Why is this self-apathy so prevalent in the Asian American community? Speaking from personal experience, I would say it comes from a gross misconception of the Asian American identity.

Growing up Asian American

When my interactions with whiteness were limited to tickling ivory

My parents were born in the impoverished conditions of a 1970s South Korea still recovering from the war. The country’s deplorable living standards, which were lagging behind that of North Korea’s⁷, caused many Koreans from that generation to grow up poor. My parents have told me stories of being unable to afford even a banana in those destitute times. Media and news were heavily censored as well; for instance, my parents never heard of the 1948 Jeju Uprising⁸ that claimed 30,000 lives or the infamous 1980 democratic uprising in Gwangju⁹, two national tragedies ultimately resulting from the United States’ installment of right-wing former pro-Japanese collaborators into positions of power. My parents only found out about those events upon immigrating to the States in the ‘80s, but instead of despising the Yankees for their heinous meddling, they were easily enamored with “the land of opportunity”, having grown up in Korea idolizing white Hollywood stars such as Audrey Hepburn and Harrison Ford.

Having equated white America with prosperity and as a refuge from the war-torn conditions of home, my parents were already colorblind to some extent. Race didn’t really matter; living comfortably did. My mom and dad, after their tumultuous childhood experiences, wanted to compensate for their poor upbringing by ensuring my formative years were spent in material comfort and safety. As a result of blatant structural racism, the safest, most affluent communities with the best schools were white suburban neighborhoods. Although I was born in the racially and economically diverse city of Los Angeles, I would be raised in one of the whitest and richest parts of it.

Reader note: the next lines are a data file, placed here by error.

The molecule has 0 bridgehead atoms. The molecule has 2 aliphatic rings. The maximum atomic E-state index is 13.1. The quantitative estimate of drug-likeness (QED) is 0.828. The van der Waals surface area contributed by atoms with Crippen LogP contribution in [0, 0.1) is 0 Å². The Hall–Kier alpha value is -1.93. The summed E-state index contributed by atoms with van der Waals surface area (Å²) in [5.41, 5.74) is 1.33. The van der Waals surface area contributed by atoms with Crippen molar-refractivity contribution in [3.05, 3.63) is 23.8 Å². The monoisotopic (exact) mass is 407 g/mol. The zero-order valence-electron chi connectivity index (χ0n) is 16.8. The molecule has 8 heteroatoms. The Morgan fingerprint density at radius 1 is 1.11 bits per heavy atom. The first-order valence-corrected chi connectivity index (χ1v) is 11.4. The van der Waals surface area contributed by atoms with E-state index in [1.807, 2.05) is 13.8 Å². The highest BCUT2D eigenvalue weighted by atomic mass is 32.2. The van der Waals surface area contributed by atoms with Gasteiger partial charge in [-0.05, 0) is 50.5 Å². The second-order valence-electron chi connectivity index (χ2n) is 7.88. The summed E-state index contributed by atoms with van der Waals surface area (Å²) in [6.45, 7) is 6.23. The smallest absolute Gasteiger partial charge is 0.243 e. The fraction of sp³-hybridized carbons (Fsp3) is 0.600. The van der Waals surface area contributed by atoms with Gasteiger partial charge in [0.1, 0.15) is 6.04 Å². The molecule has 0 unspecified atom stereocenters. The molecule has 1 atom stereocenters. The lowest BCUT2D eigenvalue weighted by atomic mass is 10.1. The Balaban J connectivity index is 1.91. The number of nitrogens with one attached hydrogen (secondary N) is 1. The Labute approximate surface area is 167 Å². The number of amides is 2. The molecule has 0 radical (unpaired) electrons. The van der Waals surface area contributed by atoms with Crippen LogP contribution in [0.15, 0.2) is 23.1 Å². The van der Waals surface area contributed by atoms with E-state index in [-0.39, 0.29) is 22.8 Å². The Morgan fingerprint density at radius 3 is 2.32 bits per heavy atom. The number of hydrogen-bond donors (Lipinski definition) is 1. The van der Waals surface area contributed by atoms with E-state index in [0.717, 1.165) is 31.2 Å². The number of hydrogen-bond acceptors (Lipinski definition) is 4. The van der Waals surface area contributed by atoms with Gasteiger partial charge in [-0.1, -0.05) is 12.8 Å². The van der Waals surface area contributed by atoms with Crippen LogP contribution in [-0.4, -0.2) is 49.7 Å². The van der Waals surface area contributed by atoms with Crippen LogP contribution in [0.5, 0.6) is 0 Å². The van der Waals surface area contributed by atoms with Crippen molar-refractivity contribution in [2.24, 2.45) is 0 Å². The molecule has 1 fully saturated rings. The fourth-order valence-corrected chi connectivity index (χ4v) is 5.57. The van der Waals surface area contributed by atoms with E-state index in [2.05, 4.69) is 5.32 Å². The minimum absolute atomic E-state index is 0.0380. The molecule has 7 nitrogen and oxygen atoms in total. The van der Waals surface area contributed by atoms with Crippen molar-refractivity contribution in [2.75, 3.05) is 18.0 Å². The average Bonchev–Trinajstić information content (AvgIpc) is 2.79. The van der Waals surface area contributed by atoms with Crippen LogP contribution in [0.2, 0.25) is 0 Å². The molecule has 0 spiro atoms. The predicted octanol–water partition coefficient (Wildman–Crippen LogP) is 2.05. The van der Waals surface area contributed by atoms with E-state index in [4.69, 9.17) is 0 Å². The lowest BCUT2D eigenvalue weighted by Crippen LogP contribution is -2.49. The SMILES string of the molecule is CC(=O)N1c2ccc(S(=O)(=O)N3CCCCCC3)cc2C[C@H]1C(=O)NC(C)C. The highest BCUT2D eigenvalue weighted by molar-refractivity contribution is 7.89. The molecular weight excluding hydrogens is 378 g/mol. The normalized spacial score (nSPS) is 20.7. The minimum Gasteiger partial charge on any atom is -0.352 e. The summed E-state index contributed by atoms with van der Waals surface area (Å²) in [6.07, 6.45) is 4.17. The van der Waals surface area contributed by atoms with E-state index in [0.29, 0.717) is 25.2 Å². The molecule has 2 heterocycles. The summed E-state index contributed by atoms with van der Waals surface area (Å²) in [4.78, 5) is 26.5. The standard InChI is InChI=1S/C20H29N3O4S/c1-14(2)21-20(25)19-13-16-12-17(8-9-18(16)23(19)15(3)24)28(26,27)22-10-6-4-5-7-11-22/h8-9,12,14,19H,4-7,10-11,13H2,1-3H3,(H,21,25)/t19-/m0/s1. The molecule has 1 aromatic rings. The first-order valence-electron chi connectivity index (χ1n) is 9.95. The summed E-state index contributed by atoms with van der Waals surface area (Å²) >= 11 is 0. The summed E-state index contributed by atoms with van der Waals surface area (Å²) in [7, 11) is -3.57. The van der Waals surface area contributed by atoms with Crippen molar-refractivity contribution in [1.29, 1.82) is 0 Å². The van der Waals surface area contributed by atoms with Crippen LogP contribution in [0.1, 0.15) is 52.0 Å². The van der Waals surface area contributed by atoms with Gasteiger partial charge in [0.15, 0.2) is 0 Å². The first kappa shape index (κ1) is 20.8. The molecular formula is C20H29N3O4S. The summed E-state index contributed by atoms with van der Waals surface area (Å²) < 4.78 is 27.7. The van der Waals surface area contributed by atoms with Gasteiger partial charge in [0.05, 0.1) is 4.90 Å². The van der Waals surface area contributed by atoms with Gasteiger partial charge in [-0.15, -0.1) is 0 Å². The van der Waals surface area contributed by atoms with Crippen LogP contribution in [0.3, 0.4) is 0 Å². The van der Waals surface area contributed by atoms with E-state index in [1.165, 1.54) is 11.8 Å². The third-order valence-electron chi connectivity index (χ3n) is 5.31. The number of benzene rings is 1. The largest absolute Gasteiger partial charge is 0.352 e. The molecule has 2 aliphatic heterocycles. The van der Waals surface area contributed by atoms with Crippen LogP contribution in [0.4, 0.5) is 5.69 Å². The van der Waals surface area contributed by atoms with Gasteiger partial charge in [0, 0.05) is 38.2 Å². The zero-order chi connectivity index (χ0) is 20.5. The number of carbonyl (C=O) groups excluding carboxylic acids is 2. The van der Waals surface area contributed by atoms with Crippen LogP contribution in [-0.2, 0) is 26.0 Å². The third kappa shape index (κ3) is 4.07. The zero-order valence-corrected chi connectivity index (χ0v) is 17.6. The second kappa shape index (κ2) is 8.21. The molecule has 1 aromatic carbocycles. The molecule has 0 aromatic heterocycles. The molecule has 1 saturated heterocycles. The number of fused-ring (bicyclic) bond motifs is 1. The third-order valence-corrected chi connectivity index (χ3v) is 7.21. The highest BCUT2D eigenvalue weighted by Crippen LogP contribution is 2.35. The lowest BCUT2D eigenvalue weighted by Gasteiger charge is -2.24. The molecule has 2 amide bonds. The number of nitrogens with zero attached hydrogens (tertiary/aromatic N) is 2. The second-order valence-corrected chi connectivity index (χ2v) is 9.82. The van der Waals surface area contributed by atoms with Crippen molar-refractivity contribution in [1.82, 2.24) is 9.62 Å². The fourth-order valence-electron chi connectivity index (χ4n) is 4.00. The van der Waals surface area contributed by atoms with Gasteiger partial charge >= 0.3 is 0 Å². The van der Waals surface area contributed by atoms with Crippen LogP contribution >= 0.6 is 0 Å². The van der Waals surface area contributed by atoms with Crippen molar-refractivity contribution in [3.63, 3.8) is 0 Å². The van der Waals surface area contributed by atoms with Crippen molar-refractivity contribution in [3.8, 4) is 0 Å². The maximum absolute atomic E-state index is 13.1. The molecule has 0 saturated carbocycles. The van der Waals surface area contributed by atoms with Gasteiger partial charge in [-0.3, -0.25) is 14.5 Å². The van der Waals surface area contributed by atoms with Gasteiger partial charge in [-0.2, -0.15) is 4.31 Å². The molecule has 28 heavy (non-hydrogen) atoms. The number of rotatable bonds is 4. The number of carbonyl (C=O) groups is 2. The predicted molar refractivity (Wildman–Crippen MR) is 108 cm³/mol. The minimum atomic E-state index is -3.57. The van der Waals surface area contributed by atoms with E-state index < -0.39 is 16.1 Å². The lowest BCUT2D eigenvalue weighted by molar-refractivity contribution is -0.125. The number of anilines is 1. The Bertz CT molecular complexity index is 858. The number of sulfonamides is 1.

Despite my upbringing, I was never rich or well-off by any means. While I did enjoy certain privileges such as piano lessons or a nice dinner on my birthday, some of my childhood friends never had to worry about money. I remember visiting their giant mansions, being greeted by luxurious sports cars and swimming or playing tennis in their multi-story (!) backyards. Watching my friends get picked up after school in their parent’s Maseratis and Bentleys, or be handsomely rewarded with a shiny new Nissan GT-R simply for turning 16 was not an uncommon sight. But the sizable gulf in wealth I experienced with some of my peers almost never undermined our friendships. I struggled much more with “overcoming” my skin color.